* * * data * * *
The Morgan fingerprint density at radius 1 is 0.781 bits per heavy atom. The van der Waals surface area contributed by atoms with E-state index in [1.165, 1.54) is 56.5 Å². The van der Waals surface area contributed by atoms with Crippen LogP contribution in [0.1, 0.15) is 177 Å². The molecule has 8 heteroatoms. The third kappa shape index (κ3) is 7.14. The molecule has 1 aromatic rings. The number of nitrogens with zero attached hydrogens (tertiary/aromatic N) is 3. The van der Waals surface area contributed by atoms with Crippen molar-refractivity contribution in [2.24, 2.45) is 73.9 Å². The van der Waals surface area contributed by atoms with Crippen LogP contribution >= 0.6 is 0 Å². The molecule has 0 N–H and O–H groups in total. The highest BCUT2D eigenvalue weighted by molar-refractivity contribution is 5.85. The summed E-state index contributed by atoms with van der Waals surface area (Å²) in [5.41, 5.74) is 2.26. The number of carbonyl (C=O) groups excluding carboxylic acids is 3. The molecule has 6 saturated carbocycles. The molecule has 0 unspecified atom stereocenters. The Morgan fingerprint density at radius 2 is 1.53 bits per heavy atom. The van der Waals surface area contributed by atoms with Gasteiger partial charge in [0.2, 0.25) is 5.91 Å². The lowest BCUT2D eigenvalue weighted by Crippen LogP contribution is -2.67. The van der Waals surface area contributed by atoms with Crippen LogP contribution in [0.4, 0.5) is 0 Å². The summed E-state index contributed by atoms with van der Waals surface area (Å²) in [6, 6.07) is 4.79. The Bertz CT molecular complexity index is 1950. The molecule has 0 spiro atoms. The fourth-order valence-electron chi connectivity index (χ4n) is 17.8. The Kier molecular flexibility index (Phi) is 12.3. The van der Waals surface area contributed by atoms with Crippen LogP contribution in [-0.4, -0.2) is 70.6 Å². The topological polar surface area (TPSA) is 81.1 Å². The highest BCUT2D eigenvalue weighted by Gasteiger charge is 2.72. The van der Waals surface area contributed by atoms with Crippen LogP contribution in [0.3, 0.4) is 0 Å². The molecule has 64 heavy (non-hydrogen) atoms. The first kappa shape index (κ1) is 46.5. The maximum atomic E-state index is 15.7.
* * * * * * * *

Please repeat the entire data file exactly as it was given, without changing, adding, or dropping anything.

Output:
The Morgan fingerprint density at radius 1 is 0.781 bits per heavy atom. The van der Waals surface area contributed by atoms with E-state index in [1.165, 1.54) is 56.5 Å². The van der Waals surface area contributed by atoms with Crippen LogP contribution in [0.1, 0.15) is 177 Å². The molecule has 8 heteroatoms. The third kappa shape index (κ3) is 7.14. The molecule has 1 aromatic rings. The number of nitrogens with zero attached hydrogens (tertiary/aromatic N) is 3. The van der Waals surface area contributed by atoms with Crippen molar-refractivity contribution in [2.24, 2.45) is 73.9 Å². The van der Waals surface area contributed by atoms with Crippen LogP contribution >= 0.6 is 0 Å². The molecule has 0 N–H and O–H groups in total. The highest BCUT2D eigenvalue weighted by molar-refractivity contribution is 5.85. The summed E-state index contributed by atoms with van der Waals surface area (Å²) in [5.41, 5.74) is 2.26. The number of carbonyl (C=O) groups excluding carboxylic acids is 3. The molecule has 6 saturated carbocycles. The molecule has 0 unspecified atom stereocenters. The Morgan fingerprint density at radius 2 is 1.53 bits per heavy atom. The van der Waals surface area contributed by atoms with Gasteiger partial charge in [0.2, 0.25) is 5.91 Å². The lowest BCUT2D eigenvalue weighted by Crippen LogP contribution is -2.67. The van der Waals surface area contributed by atoms with Crippen LogP contribution in [0.4, 0.5) is 0 Å². The summed E-state index contributed by atoms with van der Waals surface area (Å²) in [6, 6.07) is 4.79. The Bertz CT molecular complexity index is 1950. The molecule has 0 spiro atoms. The fourth-order valence-electron chi connectivity index (χ4n) is 17.8. The Kier molecular flexibility index (Phi) is 12.3. The van der Waals surface area contributed by atoms with Crippen LogP contribution in [-0.4, -0.2) is 70.6 Å². The topological polar surface area (TPSA) is 81.1 Å². The highest BCUT2D eigenvalue weighted by Gasteiger charge is 2.72. The van der Waals surface area contributed by atoms with Crippen LogP contribution in [0.3, 0.4) is 0 Å². The molecule has 64 heavy (non-hydrogen) atoms. The first kappa shape index (κ1) is 46.5. The maximum atomic E-state index is 15.7.